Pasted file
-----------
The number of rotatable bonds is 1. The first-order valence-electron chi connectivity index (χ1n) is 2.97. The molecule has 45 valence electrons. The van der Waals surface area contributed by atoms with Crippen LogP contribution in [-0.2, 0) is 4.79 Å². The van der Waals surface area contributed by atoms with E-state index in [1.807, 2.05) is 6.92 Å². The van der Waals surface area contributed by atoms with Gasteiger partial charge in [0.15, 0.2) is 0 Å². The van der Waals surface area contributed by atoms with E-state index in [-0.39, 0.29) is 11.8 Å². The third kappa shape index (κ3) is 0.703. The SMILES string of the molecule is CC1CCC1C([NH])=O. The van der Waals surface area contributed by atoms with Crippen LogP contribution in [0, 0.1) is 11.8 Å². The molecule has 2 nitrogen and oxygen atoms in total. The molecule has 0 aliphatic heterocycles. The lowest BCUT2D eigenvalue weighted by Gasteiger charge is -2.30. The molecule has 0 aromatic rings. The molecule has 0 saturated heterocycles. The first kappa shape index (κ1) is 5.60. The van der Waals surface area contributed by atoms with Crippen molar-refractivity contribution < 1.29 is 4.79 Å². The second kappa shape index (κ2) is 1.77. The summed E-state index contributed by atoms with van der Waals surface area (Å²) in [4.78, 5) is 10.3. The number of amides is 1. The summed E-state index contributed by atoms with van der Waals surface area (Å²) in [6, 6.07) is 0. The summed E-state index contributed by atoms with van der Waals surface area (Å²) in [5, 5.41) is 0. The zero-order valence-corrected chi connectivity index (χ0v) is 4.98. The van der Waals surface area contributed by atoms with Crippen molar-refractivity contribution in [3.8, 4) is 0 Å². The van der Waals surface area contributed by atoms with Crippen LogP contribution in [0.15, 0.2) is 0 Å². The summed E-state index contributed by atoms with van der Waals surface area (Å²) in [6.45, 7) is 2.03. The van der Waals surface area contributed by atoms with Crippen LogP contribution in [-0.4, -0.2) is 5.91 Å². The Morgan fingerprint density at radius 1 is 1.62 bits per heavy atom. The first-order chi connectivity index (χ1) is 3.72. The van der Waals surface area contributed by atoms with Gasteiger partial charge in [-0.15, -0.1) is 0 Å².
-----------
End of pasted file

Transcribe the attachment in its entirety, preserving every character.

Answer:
The number of rotatable bonds is 1. The first-order valence-electron chi connectivity index (χ1n) is 2.97. The molecule has 45 valence electrons. The van der Waals surface area contributed by atoms with Crippen LogP contribution in [-0.2, 0) is 4.79 Å². The van der Waals surface area contributed by atoms with E-state index in [1.807, 2.05) is 6.92 Å². The van der Waals surface area contributed by atoms with Gasteiger partial charge in [0.15, 0.2) is 0 Å². The van der Waals surface area contributed by atoms with E-state index in [-0.39, 0.29) is 11.8 Å². The third kappa shape index (κ3) is 0.703. The SMILES string of the molecule is CC1CCC1C([NH])=O. The van der Waals surface area contributed by atoms with Crippen LogP contribution in [0, 0.1) is 11.8 Å². The molecule has 2 nitrogen and oxygen atoms in total. The molecule has 0 aliphatic heterocycles. The lowest BCUT2D eigenvalue weighted by Gasteiger charge is -2.30. The molecule has 0 aromatic rings. The molecule has 0 saturated heterocycles. The first kappa shape index (κ1) is 5.60. The van der Waals surface area contributed by atoms with Crippen molar-refractivity contribution < 1.29 is 4.79 Å². The second kappa shape index (κ2) is 1.77. The summed E-state index contributed by atoms with van der Waals surface area (Å²) in [4.78, 5) is 10.3. The number of amides is 1. The summed E-state index contributed by atoms with van der Waals surface area (Å²) in [6, 6.07) is 0. The summed E-state index contributed by atoms with van der Waals surface area (Å²) in [5, 5.41) is 0. The zero-order valence-corrected chi connectivity index (χ0v) is 4.98. The van der Waals surface area contributed by atoms with Crippen molar-refractivity contribution in [3.8, 4) is 0 Å². The van der Waals surface area contributed by atoms with Crippen LogP contribution in [0.15, 0.2) is 0 Å². The summed E-state index contributed by atoms with van der Waals surface area (Å²) in [6.45, 7) is 2.03. The van der Waals surface area contributed by atoms with Crippen LogP contribution in [-0.4, -0.2) is 5.91 Å². The Morgan fingerprint density at radius 1 is 1.62 bits per heavy atom. The first-order chi connectivity index (χ1) is 3.72. The van der Waals surface area contributed by atoms with Gasteiger partial charge in [-0.15, -0.1) is 0 Å².